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We leverage this intuition to build a simpler and more [[lightweight approach]] to [[NLI]] within a [[neural framework]]; with considerably fewer [[parameter]]s, our model [[outperform]]s more complex existing [[neural architecture]]s. In contrast to existing [[approach]]es, our approach only relies on [[alignment]] and is fully [[computationally decomposable]] with respect to the [[input text]]. An overview of our approach is given in [[#FIG1|Figure 1]]. Given two [[sentence]]s, where each [[word]] is represented by an [[embedding vector]], we first create a [[soft alignment matrix]] using [[neural attention]] ([[Bahdanau et al., 2015]]). We then use the [[(soft) alignment]] to decompose the task into subproblems that are solved separately. Finally, the results of these subproblems are merged to produce the final [[classification]]. In addition, we optionally apply [[intra-sentence attention]] ([[Cheng et al., 2016]]) to endow the model with a richer [[encoding]] of substructures prior to the [[alignment]] step. Asymptotically our approach does the same total work as a [[vanilla LSTM encoder]], while being trivially [[parallelizable]] across [[sentence length]], which can allow for considerable [[speedup]]s in [[low-latency setting]]s. Empirical results on the [[SNLI corpus]] show that our approach achieves [[state-of-the-art]] results, while using almost an [[order of magnitude]] fewer [[parameter]]s compared to complex [[LSTM-based approach]]es.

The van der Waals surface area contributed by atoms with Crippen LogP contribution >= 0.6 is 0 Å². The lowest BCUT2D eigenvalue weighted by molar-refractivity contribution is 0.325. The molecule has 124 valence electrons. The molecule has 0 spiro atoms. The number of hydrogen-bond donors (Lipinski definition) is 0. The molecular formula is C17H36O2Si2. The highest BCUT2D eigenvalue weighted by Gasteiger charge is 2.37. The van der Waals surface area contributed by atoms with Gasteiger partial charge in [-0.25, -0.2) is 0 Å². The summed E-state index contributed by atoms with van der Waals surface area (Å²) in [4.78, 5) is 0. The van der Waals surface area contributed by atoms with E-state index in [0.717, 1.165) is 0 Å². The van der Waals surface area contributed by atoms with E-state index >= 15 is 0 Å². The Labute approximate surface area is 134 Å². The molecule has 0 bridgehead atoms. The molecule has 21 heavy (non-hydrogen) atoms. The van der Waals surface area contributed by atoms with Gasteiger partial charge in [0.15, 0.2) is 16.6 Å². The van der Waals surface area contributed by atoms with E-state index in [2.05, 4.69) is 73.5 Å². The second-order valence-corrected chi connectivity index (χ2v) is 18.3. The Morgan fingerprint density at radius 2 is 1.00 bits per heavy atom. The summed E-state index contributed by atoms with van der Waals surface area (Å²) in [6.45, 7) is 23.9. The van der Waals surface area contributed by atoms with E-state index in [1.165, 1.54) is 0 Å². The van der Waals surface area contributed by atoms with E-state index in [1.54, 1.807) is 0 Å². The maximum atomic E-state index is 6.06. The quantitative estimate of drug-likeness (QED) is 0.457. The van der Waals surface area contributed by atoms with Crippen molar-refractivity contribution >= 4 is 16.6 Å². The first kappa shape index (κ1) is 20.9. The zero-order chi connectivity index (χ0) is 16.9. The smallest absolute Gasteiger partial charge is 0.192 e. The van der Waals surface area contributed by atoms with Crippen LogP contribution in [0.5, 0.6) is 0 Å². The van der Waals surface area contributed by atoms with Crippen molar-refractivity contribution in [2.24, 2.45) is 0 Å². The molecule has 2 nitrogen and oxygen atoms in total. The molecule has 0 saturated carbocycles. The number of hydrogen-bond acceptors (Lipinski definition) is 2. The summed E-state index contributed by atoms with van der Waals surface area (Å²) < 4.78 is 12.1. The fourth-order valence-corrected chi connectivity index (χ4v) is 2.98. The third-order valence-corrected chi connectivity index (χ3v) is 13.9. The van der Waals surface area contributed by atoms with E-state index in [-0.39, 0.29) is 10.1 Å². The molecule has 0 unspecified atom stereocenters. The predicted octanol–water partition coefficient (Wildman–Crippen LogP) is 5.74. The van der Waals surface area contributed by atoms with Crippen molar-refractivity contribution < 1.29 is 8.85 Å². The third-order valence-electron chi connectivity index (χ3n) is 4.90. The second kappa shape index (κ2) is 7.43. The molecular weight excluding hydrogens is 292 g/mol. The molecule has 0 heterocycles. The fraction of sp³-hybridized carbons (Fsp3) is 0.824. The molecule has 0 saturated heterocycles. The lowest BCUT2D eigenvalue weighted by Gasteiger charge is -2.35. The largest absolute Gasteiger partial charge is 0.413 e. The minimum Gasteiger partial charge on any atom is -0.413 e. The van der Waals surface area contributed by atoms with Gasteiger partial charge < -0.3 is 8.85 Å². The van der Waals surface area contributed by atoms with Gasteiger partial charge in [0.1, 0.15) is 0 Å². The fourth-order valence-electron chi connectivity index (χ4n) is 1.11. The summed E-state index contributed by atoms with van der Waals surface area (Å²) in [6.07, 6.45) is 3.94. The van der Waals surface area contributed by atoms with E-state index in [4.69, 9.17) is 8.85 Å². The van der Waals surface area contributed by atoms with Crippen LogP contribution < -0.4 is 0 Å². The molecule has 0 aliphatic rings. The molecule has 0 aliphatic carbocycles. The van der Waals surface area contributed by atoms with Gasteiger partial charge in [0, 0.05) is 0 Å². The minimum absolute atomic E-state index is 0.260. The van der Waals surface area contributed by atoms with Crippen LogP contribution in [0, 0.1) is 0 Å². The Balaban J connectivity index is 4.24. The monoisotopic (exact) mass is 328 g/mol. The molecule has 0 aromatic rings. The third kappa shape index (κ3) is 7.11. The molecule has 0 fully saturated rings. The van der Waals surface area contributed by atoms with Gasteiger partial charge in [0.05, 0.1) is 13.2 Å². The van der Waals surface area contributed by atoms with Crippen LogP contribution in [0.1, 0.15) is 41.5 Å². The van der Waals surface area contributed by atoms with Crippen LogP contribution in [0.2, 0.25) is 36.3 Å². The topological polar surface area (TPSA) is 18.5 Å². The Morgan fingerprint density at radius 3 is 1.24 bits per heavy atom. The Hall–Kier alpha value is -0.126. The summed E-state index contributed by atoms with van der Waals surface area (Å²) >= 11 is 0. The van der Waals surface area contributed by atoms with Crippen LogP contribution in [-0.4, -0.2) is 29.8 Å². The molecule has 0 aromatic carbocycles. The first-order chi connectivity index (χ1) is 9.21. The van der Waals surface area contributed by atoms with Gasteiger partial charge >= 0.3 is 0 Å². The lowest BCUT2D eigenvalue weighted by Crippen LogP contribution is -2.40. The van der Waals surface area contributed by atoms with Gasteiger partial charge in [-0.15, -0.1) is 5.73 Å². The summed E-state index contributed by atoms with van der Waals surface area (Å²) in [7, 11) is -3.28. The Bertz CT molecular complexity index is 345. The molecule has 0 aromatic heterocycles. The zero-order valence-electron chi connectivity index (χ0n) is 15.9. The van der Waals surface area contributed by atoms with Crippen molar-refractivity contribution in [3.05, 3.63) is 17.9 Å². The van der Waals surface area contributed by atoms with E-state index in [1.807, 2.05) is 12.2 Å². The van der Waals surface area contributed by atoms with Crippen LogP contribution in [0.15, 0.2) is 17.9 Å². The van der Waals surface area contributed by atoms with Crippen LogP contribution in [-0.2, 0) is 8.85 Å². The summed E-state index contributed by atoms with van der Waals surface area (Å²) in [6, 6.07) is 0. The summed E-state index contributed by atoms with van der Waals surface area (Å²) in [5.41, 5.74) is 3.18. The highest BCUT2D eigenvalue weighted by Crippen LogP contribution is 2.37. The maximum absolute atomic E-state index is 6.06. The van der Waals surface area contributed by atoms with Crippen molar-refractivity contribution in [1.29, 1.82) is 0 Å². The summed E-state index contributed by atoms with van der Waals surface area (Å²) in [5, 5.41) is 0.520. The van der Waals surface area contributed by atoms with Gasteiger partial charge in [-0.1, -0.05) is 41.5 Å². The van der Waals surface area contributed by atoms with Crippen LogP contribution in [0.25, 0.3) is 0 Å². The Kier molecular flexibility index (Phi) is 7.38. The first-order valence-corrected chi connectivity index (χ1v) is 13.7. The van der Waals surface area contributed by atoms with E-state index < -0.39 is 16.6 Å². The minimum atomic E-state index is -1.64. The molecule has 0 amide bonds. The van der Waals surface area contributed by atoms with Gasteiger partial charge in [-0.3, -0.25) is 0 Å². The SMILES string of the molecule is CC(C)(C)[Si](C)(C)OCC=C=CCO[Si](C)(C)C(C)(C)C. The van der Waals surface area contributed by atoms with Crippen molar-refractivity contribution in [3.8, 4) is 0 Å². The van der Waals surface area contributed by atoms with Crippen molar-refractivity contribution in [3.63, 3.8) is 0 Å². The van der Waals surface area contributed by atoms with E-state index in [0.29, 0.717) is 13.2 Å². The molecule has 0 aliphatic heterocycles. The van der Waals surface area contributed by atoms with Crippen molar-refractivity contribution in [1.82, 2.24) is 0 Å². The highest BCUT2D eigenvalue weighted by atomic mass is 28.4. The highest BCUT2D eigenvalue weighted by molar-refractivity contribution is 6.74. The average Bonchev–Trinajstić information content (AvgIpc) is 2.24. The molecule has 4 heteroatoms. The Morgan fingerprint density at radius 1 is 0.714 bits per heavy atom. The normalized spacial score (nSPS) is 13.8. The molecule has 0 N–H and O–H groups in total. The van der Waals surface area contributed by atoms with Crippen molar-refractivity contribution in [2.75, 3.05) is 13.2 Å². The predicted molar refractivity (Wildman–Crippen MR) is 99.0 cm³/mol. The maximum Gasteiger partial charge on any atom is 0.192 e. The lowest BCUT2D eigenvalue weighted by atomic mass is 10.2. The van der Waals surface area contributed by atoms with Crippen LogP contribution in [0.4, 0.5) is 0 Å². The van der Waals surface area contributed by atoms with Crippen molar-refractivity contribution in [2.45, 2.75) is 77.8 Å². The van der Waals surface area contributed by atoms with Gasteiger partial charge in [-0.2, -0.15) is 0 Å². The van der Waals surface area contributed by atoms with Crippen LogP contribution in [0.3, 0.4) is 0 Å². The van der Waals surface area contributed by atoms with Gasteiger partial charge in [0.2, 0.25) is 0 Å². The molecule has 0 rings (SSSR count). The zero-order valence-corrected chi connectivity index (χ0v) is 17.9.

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Latest revision as of 00:53, 13 September 2019

Subject Headings: Attention Mechanism, Textual Entailment Recognition.

Notes

Cited By

Quotes

Abstract

We propose a simple neural architecture for natural language inference. Our approach uses attention to decompose the problem into subproblems that can be solved separately, thus making it trivially parallelizable. On the Stanford Natural Language Inference (SNLI) dataset, we obtain state-of-the-art results with almost an order of magnitude fewer parameters than previous work and without relying on any word-order information. Adding intra-sentence attention that takes a minimum amount of order into account yields further improvements.

1 Introduction